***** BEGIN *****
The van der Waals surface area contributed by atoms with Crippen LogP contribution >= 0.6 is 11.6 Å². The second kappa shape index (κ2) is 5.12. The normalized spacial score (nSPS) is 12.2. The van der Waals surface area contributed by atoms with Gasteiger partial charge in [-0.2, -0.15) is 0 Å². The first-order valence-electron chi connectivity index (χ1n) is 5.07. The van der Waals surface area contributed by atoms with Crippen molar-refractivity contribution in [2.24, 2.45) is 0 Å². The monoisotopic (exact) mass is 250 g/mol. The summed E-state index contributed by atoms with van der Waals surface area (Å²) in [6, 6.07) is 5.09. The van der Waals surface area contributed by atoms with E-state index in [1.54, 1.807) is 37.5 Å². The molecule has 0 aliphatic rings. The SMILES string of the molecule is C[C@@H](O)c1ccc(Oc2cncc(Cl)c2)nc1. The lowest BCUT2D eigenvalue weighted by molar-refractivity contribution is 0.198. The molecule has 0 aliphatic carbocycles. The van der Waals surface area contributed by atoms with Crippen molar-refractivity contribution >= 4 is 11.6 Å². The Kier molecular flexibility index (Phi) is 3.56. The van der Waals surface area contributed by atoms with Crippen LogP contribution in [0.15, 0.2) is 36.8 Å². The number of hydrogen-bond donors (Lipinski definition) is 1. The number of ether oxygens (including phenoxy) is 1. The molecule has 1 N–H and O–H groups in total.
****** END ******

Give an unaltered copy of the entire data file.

The van der Waals surface area contributed by atoms with Crippen LogP contribution >= 0.6 is 11.6 Å². The second kappa shape index (κ2) is 5.12. The normalized spacial score (nSPS) is 12.2. The van der Waals surface area contributed by atoms with Gasteiger partial charge in [-0.2, -0.15) is 0 Å². The first-order valence-electron chi connectivity index (χ1n) is 5.07. The van der Waals surface area contributed by atoms with Crippen molar-refractivity contribution in [2.24, 2.45) is 0 Å². The monoisotopic (exact) mass is 250 g/mol. The summed E-state index contributed by atoms with van der Waals surface area (Å²) in [6, 6.07) is 5.09. The van der Waals surface area contributed by atoms with E-state index in [1.54, 1.807) is 37.5 Å². The molecule has 0 aliphatic rings. The SMILES string of the molecule is C[C@@H](O)c1ccc(Oc2cncc(Cl)c2)nc1. The lowest BCUT2D eigenvalue weighted by molar-refractivity contribution is 0.198. The molecule has 0 aliphatic carbocycles. The van der Waals surface area contributed by atoms with Crippen molar-refractivity contribution >= 4 is 11.6 Å². The Kier molecular flexibility index (Phi) is 3.56. The van der Waals surface area contributed by atoms with Crippen LogP contribution in [0.15, 0.2) is 36.8 Å². The number of hydrogen-bond donors (Lipinski definition) is 1. The number of ether oxygens (including phenoxy) is 1. The molecule has 1 N–H and O–H groups in total.